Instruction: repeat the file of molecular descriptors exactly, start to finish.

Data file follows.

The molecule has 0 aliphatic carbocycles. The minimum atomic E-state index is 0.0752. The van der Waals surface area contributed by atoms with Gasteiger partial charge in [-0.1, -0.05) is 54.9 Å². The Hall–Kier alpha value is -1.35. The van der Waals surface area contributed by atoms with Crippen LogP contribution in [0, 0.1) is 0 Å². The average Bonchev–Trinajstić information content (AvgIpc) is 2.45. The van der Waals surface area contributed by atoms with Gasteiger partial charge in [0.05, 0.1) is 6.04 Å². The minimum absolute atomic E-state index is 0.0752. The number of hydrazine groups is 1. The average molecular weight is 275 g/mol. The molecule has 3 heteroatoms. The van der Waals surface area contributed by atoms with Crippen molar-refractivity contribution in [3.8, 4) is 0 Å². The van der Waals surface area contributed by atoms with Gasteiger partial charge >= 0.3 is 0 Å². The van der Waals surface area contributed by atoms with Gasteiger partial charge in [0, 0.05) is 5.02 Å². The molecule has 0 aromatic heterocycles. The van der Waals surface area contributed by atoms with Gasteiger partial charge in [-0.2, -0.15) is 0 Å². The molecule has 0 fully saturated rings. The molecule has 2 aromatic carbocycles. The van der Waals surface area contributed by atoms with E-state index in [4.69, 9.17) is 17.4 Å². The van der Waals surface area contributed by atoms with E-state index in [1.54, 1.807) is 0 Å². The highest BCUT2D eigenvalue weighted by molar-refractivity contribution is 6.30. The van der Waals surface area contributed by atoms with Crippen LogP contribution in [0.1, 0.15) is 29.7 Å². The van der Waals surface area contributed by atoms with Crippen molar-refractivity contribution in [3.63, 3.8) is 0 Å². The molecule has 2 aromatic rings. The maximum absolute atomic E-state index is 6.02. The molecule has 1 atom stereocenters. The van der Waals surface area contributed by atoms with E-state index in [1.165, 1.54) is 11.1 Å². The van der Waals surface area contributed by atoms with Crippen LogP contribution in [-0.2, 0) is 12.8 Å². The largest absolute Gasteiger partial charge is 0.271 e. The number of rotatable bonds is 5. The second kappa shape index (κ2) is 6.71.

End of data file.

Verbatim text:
The molecule has 0 aliphatic carbocycles. The minimum atomic E-state index is 0.0752. The van der Waals surface area contributed by atoms with Gasteiger partial charge in [-0.1, -0.05) is 54.9 Å². The Hall–Kier alpha value is -1.35. The van der Waals surface area contributed by atoms with Crippen LogP contribution in [0, 0.1) is 0 Å². The average Bonchev–Trinajstić information content (AvgIpc) is 2.45. The van der Waals surface area contributed by atoms with Gasteiger partial charge in [0.05, 0.1) is 6.04 Å². The minimum absolute atomic E-state index is 0.0752. The number of hydrazine groups is 1. The average molecular weight is 275 g/mol. The molecule has 3 heteroatoms. The van der Waals surface area contributed by atoms with Crippen molar-refractivity contribution in [3.8, 4) is 0 Å². The van der Waals surface area contributed by atoms with Gasteiger partial charge >= 0.3 is 0 Å². The van der Waals surface area contributed by atoms with Gasteiger partial charge in [0, 0.05) is 5.02 Å². The molecule has 0 aromatic heterocycles. The van der Waals surface area contributed by atoms with Gasteiger partial charge in [-0.2, -0.15) is 0 Å². The molecule has 0 fully saturated rings. The molecule has 2 aromatic carbocycles. The van der Waals surface area contributed by atoms with E-state index in [4.69, 9.17) is 17.4 Å². The van der Waals surface area contributed by atoms with E-state index in [1.54, 1.807) is 0 Å². The highest BCUT2D eigenvalue weighted by molar-refractivity contribution is 6.30. The van der Waals surface area contributed by atoms with Crippen LogP contribution in [0.1, 0.15) is 29.7 Å². The van der Waals surface area contributed by atoms with Crippen molar-refractivity contribution in [3.63, 3.8) is 0 Å². The molecule has 2 aromatic rings. The maximum absolute atomic E-state index is 6.02. The molecule has 1 atom stereocenters. The van der Waals surface area contributed by atoms with E-state index in [1.165, 1.54) is 11.1 Å². The van der Waals surface area contributed by atoms with Crippen LogP contribution in [-0.2, 0) is 12.8 Å². The largest absolute Gasteiger partial charge is 0.271 e. The number of rotatable bonds is 5. The second kappa shape index (κ2) is 6.71.